Last week I wrote about labor unions. In that article I mentioned that gender and race and economics are intertwined. The reason this is the case is that disenfranchised groups are seen as less than human and often given little to no say in the lives they lead, which then exacerbates economic disparity. Of course it does! That’s how the dominating group wins. That is the point of racism, sexism and elitism. However, it ignores the legacy that is left for the dominant group. For example, the insane expectations men must maintain in order to be thought of as manly. From appearance, to work ethic, speech, body carriage, and so on.
Once in a while, a group has enough of accepting the status quo and they stand up and fight for their rights. The fight for women’s rights began with the right to vote. Yet, as with race, equality has not truly been achieved. Women are still a demographic who are not represented in areas of government and labor to the extent that proves they’re over half the population. Rape culture exists (entitlement to women’s bodies as sexual objects; street harassment is viewed as a compliment or just a minor social infraction). Women’s health lags behind (most women don’t understand how their bodies really work–the real details–ask someone on the street like Jimmy Kimmel does and you’ll be floored by the shit people say). More women than men are depressed. More women than men are likely to be killed by a partner. I could cite statistics all day long.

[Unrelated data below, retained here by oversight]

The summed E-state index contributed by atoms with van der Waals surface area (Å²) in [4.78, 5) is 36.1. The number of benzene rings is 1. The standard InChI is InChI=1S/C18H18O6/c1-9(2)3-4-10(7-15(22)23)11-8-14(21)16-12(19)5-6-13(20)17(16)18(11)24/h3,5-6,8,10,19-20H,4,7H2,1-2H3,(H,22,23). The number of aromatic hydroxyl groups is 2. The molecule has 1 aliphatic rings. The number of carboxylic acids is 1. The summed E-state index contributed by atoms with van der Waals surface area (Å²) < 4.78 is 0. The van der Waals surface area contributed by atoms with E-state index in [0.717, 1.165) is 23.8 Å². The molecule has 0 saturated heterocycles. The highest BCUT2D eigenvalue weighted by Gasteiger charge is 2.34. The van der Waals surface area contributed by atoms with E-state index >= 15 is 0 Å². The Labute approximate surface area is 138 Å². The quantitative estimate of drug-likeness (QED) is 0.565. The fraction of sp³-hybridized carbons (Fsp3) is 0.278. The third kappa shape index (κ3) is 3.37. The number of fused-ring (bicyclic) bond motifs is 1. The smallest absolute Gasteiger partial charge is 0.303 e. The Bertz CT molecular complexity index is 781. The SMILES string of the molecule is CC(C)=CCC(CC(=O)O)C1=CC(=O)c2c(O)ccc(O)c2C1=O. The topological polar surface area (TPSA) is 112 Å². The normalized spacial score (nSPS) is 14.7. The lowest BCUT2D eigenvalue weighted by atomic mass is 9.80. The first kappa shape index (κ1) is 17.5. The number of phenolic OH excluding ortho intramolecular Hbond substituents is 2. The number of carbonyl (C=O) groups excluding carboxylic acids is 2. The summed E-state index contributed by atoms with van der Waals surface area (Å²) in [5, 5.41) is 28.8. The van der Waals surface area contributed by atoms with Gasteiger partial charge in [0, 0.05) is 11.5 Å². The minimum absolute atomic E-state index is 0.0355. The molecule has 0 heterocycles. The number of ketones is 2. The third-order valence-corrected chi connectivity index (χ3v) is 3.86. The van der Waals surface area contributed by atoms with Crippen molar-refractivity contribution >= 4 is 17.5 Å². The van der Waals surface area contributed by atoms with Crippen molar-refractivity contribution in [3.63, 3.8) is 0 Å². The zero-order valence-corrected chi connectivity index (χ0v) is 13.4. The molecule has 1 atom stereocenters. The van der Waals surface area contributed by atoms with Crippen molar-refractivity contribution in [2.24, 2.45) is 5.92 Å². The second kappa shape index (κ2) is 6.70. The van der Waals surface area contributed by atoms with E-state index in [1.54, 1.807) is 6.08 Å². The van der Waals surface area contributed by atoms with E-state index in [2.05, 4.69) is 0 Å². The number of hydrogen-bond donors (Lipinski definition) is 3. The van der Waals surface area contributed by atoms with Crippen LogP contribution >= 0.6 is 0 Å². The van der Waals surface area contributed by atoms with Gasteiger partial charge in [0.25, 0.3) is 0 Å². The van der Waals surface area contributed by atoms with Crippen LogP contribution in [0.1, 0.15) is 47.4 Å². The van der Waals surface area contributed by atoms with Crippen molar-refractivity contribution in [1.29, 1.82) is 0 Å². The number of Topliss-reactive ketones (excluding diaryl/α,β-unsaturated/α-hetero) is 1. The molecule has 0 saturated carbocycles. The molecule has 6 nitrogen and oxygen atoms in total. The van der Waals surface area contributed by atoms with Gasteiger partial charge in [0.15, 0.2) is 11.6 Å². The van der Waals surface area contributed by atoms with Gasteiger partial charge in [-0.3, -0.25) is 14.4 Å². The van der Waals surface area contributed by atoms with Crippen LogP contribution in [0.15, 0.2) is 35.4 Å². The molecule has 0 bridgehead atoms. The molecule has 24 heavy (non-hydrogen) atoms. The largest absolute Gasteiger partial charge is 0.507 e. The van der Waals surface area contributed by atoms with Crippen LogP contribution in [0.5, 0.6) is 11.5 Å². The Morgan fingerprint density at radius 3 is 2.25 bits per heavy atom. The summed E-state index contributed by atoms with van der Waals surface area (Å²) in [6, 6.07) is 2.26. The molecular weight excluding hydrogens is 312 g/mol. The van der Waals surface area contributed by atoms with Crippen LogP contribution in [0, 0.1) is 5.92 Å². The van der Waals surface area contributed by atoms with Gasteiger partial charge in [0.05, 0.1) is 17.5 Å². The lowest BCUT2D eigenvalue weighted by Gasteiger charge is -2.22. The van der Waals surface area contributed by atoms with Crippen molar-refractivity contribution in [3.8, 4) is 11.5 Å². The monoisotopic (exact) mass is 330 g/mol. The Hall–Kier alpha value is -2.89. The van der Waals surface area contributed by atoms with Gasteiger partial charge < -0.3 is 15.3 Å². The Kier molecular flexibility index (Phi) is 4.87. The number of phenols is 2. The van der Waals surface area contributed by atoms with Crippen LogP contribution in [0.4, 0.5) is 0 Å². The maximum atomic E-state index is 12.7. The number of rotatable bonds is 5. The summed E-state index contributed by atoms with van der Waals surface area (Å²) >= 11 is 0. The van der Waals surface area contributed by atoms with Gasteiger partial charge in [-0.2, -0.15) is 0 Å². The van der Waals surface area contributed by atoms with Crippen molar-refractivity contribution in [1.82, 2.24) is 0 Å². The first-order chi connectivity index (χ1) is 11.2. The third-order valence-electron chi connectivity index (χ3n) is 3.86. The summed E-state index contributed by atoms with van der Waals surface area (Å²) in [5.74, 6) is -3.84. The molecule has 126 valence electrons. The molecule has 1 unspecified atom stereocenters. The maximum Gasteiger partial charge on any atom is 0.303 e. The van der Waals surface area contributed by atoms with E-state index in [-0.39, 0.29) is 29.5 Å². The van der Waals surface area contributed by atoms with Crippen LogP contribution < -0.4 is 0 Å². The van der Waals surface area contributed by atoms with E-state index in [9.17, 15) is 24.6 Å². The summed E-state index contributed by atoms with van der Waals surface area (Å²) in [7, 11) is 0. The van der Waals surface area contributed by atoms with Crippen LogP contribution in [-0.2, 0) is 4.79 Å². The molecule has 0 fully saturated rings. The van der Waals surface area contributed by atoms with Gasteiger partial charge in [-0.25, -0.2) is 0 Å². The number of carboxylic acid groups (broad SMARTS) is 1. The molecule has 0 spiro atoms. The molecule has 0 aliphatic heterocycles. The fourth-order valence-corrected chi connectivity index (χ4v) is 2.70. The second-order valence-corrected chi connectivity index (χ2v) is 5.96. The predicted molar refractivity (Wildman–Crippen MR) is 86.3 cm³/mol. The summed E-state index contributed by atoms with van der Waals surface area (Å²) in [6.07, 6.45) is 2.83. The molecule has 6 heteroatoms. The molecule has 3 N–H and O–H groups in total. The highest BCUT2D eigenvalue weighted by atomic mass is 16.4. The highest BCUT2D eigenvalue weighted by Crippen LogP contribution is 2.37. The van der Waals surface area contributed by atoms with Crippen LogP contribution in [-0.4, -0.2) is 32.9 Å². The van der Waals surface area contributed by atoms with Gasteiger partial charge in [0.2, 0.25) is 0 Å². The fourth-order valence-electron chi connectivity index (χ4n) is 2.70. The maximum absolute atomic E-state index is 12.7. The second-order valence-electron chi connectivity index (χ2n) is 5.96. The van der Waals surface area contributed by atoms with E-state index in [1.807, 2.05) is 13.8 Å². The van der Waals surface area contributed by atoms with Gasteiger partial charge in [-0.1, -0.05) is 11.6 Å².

The right to vote won women a voice in the government, but the changes that needed to be made at home are still lagging behind. We may have the right to vote, but partners and society pressure us to give up our voice for acceptance in the herd.
Learn more about the movement on PBS…